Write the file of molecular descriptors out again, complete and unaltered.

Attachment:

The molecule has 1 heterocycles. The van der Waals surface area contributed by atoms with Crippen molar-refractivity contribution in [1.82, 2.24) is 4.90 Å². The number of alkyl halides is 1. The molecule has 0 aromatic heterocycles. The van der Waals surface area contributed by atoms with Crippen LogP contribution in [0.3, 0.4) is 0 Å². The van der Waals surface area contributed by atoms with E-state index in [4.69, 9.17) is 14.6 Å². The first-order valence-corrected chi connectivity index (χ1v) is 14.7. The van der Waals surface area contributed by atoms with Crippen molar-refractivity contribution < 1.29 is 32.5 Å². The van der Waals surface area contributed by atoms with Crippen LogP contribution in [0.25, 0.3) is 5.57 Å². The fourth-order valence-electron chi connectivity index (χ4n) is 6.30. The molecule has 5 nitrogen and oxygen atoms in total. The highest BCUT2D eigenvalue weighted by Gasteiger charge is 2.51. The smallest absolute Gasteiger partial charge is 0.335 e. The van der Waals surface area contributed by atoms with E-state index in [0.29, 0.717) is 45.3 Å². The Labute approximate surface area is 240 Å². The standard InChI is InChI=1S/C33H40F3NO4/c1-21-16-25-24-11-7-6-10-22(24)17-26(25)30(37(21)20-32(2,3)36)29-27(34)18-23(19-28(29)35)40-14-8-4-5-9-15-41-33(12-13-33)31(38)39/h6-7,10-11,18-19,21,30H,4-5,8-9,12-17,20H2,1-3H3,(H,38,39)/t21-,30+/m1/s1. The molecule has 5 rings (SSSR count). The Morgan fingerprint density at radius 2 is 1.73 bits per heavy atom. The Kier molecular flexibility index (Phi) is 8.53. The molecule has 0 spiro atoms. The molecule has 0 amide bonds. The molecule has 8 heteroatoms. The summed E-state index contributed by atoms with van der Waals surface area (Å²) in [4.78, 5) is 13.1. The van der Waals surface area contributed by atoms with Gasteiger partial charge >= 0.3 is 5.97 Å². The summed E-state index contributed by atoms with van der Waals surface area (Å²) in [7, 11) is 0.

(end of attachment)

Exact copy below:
The molecule has 1 heterocycles. The van der Waals surface area contributed by atoms with Crippen molar-refractivity contribution in [1.82, 2.24) is 4.90 Å². The number of alkyl halides is 1. The molecule has 0 aromatic heterocycles. The van der Waals surface area contributed by atoms with Crippen LogP contribution in [0.3, 0.4) is 0 Å². The van der Waals surface area contributed by atoms with E-state index in [4.69, 9.17) is 14.6 Å². The first-order valence-corrected chi connectivity index (χ1v) is 14.7. The van der Waals surface area contributed by atoms with Crippen molar-refractivity contribution < 1.29 is 32.5 Å². The van der Waals surface area contributed by atoms with Crippen LogP contribution in [0.25, 0.3) is 5.57 Å². The fourth-order valence-electron chi connectivity index (χ4n) is 6.30. The molecule has 5 nitrogen and oxygen atoms in total. The highest BCUT2D eigenvalue weighted by Gasteiger charge is 2.51. The smallest absolute Gasteiger partial charge is 0.335 e. The van der Waals surface area contributed by atoms with E-state index in [0.29, 0.717) is 45.3 Å². The Labute approximate surface area is 240 Å². The standard InChI is InChI=1S/C33H40F3NO4/c1-21-16-25-24-11-7-6-10-22(24)17-26(25)30(37(21)20-32(2,3)36)29-27(34)18-23(19-28(29)35)40-14-8-4-5-9-15-41-33(12-13-33)31(38)39/h6-7,10-11,18-19,21,30H,4-5,8-9,12-17,20H2,1-3H3,(H,38,39)/t21-,30+/m1/s1. The molecule has 5 rings (SSSR count). The Morgan fingerprint density at radius 2 is 1.73 bits per heavy atom. The Kier molecular flexibility index (Phi) is 8.53. The molecule has 0 spiro atoms. The molecule has 0 amide bonds. The molecule has 8 heteroatoms. The summed E-state index contributed by atoms with van der Waals surface area (Å²) in [4.78, 5) is 13.1. The van der Waals surface area contributed by atoms with Gasteiger partial charge >= 0.3 is 5.97 Å². The summed E-state index contributed by atoms with van der Waals surface area (Å²) in [7, 11) is 0.